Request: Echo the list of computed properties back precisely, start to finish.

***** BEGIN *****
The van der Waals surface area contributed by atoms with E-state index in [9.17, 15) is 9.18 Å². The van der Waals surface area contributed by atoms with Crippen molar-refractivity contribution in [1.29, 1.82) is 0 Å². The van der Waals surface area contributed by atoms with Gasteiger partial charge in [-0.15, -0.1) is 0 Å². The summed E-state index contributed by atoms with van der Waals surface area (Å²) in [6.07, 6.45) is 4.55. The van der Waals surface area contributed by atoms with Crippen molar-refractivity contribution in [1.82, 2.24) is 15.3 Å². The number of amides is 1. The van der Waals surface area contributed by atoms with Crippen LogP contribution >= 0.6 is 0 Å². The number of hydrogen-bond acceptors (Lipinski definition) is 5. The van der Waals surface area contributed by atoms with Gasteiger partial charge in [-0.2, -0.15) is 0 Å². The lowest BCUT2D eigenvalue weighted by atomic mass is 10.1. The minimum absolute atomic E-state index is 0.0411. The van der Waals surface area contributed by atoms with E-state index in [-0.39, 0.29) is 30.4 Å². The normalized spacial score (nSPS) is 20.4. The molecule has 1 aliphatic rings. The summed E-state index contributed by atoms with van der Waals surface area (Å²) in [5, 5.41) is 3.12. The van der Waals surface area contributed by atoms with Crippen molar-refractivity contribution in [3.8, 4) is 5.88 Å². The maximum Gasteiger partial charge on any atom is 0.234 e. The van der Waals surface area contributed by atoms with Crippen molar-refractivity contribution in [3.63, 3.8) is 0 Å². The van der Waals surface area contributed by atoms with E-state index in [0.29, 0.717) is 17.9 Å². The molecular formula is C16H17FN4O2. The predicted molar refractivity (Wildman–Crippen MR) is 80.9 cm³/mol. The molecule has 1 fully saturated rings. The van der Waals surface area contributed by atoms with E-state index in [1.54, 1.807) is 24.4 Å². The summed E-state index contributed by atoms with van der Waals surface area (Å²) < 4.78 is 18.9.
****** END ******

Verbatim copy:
The van der Waals surface area contributed by atoms with E-state index in [9.17, 15) is 9.18 Å². The van der Waals surface area contributed by atoms with Crippen molar-refractivity contribution in [1.29, 1.82) is 0 Å². The van der Waals surface area contributed by atoms with Gasteiger partial charge in [-0.15, -0.1) is 0 Å². The summed E-state index contributed by atoms with van der Waals surface area (Å²) in [6.07, 6.45) is 4.55. The van der Waals surface area contributed by atoms with Crippen molar-refractivity contribution in [1.82, 2.24) is 15.3 Å². The number of amides is 1. The van der Waals surface area contributed by atoms with Crippen LogP contribution >= 0.6 is 0 Å². The number of hydrogen-bond acceptors (Lipinski definition) is 5. The van der Waals surface area contributed by atoms with Gasteiger partial charge in [-0.2, -0.15) is 0 Å². The lowest BCUT2D eigenvalue weighted by atomic mass is 10.1. The minimum absolute atomic E-state index is 0.0411. The van der Waals surface area contributed by atoms with E-state index in [-0.39, 0.29) is 30.4 Å². The normalized spacial score (nSPS) is 20.4. The molecule has 1 aliphatic rings. The summed E-state index contributed by atoms with van der Waals surface area (Å²) in [5, 5.41) is 3.12. The van der Waals surface area contributed by atoms with Crippen molar-refractivity contribution in [3.8, 4) is 5.88 Å². The maximum Gasteiger partial charge on any atom is 0.234 e. The van der Waals surface area contributed by atoms with Crippen molar-refractivity contribution in [3.63, 3.8) is 0 Å². The van der Waals surface area contributed by atoms with E-state index in [0.29, 0.717) is 17.9 Å². The molecular formula is C16H17FN4O2. The predicted molar refractivity (Wildman–Crippen MR) is 80.9 cm³/mol. The molecule has 1 fully saturated rings. The van der Waals surface area contributed by atoms with E-state index in [1.54, 1.807) is 24.4 Å². The summed E-state index contributed by atoms with van der Waals surface area (Å²) < 4.78 is 18.9.